Ghostwire: Tokyo

This is a bit of a letdown, as you’ve probably seen a majority of them in trailers for Ghostwire: Tokyo. At the same time, each one has a very specific combat style that, when combined with other enemies, can lead to a good deal of juggling on the player’s part. There’s a nice amount of challenge without too many frustrating or cheap fights.

When I was able to simply meander around this version of Tokyo — always at night, always wet, sometimes actually raining — I enjoyed the game the most. The recreation of Tokyo is engaging and mesmerizing, by far the best element of the overall package. It harkens back to the level of detail and immersion of games like Yakuza, albeit stripped of the hustle and bustle of the denizens of Kamurocho. There are no NPCs in Ghostwire outside of cats, dogs, floating cat shopkeepers, and specific spirits scattered about, which serve as the main source of side quests.

The true testament to the strength of Ghostwire: Tokyo, though, is how long I was able to play it without getting bored. It wasn’t until the final two chapters when I started to notice fatigue setting in, even though I was engaging with all of the side content. If developer Tango Gameworks had pushed things just a bit further, I probably would’ve had a much sourer taste in my mouth in the game’s final stretch. But there’s a restraint here that I actually admire (especially after the recent barrage of open-world game launches).

Unfortunately, the final chapter sort of devolves into a walking simulator, diving deep into the emotional aspects of the characters. It’s not handled well, and it feels out of place here — this very much had me running for the exit, as it went on for what felt like a near eternity. 

GhostWire: Tokyo

Before this final chapter, the game hardly dealt with the bond between Akito and Mari, occasionally peppering in a few moments of introspection (two or three lines of dialogue here and there). So this emotional crescendo felt like an unearned examination of Akito’s psyche and his connection to his family. My eyes could not stop rolling. Thankfully, there are a couple clever-yet-manageable boss fights that liven things up a bit and help make the soap-opera-level narrative go down a bit easier.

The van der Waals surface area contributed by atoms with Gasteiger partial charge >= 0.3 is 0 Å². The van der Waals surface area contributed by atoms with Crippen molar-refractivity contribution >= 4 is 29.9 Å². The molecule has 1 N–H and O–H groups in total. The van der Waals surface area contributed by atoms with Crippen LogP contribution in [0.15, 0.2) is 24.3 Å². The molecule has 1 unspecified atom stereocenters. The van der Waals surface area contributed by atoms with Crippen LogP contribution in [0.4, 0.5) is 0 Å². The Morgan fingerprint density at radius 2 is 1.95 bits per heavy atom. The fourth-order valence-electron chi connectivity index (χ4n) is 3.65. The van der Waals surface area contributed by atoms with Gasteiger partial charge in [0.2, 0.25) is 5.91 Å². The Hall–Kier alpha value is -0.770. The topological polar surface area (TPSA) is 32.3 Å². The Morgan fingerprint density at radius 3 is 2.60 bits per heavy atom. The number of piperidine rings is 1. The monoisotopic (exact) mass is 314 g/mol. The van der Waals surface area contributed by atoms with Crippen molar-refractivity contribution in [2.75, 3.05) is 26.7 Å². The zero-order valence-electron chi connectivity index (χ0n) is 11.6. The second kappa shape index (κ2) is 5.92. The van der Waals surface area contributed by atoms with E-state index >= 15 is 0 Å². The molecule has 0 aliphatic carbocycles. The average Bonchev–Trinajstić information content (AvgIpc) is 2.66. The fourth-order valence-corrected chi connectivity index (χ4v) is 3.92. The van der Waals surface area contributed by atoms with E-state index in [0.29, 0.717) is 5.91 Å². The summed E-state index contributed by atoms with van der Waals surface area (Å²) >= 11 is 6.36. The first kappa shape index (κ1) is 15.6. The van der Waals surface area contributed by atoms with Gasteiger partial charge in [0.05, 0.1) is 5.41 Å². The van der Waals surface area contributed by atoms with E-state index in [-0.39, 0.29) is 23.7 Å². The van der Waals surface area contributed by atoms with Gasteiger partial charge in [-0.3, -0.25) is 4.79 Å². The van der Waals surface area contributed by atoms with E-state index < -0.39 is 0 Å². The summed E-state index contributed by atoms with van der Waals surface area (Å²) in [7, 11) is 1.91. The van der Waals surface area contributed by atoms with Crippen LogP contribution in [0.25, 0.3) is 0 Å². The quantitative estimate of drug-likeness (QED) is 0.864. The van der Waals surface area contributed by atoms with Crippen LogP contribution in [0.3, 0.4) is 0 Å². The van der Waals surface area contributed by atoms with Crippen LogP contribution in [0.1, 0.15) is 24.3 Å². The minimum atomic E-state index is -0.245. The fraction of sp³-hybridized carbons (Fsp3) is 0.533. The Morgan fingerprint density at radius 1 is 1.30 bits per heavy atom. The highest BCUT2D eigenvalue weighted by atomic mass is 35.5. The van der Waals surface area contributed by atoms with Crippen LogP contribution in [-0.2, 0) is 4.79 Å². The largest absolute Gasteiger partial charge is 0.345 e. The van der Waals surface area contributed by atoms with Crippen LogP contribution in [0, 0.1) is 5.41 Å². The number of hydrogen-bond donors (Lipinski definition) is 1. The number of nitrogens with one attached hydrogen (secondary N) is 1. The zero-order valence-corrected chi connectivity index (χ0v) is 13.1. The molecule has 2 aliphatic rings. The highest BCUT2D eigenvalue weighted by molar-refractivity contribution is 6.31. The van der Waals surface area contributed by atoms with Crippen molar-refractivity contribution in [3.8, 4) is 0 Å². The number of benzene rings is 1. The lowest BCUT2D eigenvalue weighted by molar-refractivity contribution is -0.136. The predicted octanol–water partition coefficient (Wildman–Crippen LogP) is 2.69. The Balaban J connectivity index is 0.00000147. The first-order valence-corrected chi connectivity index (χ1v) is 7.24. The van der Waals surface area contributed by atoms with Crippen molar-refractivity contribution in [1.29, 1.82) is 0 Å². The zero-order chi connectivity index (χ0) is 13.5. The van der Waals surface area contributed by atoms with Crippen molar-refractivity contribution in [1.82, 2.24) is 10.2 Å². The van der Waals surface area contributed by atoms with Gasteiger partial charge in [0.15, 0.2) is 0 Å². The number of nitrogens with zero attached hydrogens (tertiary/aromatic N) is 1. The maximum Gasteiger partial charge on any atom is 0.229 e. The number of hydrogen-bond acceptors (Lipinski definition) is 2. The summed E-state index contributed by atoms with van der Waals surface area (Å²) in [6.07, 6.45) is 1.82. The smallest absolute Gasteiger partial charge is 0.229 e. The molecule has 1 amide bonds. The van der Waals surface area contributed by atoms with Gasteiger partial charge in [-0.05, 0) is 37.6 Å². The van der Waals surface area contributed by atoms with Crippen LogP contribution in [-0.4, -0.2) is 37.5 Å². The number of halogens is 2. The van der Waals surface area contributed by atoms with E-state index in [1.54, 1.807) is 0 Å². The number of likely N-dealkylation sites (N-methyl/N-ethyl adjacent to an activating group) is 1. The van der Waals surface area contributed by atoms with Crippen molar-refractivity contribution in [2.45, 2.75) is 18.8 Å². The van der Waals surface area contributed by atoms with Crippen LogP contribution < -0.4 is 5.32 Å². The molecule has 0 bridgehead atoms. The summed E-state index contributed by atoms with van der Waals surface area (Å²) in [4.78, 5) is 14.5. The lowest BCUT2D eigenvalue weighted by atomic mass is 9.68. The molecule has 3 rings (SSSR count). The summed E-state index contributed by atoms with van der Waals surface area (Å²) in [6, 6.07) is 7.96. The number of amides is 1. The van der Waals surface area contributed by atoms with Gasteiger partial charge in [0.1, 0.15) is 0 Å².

Despite its flaws, I really enjoyed Ghostwire: Tokyo. It’s a rare, almost-indie gem with a triple-A budget, which you just don’t see much of these days. In fact, the last game I would file in that category is Death Stranding. It is perhaps telling that Death Stranding was also the product of a Japanese developer who was given the budget to realize his unique vision. When compared to the current crop of Western-developed open-world games, Japanese developers definitely stand in stark contrast. From my own (admittedly Western) perspective, I think these types of games make up for any gameplay shortcomings with ideas and concepts that may seem odd or whacky to our sentiments, but don’t just blend in with the pack.

But it’s also kind of hard to recommend Ghostwire: Tokyo. I think it takes a very unique palate to appreciate its better parts while overlooking its jank and repetitive nature. I want games like Ghostwire to succeed so there continues to be a market for more games like it. If you think this game is even a little up your alley, you should give it a shot, but it might be best to wait for a sale if you are on the fence. It’s hard to justify a full-price gamble when the scales could end up tipping slightly to the wrong side.

Ghostwire: Tokyo is a glass half full of an unassuming pale lager; it might not overwhelm you out the gate, but it’s full of good spirits and it gets the job done.